Saturday, November 24, 2012


Meaning: the forward slash, or /.

Usefulness: 1 (Mainly to intimidate others with your vocabulary. I am saddened that it isn't used more when people give the long form of web addresses. "H. T. T. P. Colon. Virgule. Virgule. W" etc. Would also be a better name for slash fiction - virgule fiction sounds slightly classier, while remaining suggestive.)

Logofascination: 1 (It was once used the way we use the comma, and in Latin it was called the 'little twig', or virgula. The Latin form came into English first, but was mostly replaced when the current form came in via French.)

In the wild: In a sublimely surreal guide to punctuation over at McSweeney's. A small sample:
Ampersand. Great for loud parties on the beach. Use often, especially if you are under 47 and intend to kick that crippling cocaine habit. Does not grant wishes. Looks best in lipstick and serif fonts.

Degrees: 2

Connections: virgule - vergette

Which is used in: G&P, Second Book, XVIII: How a great scholar of England would have argued against Pantagruel, and was overcome by Panurge.  Panurge volunteered to take the scholar on in debate, and as preparation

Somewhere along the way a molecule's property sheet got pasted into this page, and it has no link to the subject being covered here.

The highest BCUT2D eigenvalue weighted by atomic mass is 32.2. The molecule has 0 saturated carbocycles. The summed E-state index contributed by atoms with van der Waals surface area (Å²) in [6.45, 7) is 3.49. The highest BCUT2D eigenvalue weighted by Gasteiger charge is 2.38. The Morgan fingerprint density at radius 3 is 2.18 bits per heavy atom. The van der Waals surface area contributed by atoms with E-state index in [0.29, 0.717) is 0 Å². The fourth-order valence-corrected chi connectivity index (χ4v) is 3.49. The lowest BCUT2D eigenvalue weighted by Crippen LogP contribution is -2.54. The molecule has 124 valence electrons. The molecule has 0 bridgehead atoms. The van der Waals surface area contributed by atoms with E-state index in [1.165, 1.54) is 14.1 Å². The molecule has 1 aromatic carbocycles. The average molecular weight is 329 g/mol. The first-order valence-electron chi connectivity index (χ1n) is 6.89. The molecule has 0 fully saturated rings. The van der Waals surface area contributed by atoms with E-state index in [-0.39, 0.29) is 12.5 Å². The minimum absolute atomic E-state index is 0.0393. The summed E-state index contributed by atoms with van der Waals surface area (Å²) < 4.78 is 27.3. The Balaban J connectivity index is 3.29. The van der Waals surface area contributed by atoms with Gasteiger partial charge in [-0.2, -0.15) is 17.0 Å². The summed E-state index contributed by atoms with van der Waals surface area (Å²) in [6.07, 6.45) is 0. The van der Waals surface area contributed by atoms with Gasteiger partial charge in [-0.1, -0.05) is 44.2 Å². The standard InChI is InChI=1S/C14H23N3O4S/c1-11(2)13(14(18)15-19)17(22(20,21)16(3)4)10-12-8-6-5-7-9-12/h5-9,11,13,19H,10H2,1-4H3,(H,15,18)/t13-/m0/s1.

... spent the night with tippling amongst the pages, and played away all the points of his breeches at primus secundus and at peck point, in French called La Vergette
Vergette is also something like little twig (the French had virgule already, for the punctuation mark) - Cotgrave defines this game as "a boyes play with rods or wands pecked at a heape of points". The 'points of his breeches' were the cords or knots used to tie the breeches, so this game is perhaps something involving sticks and string. I've found different opinions on what game primus secundus is. The OED suggests pushpin, and Frame pick-up-sticks - the second seems the more likely, given the description of La Vergette.

No comments:

Post a Comment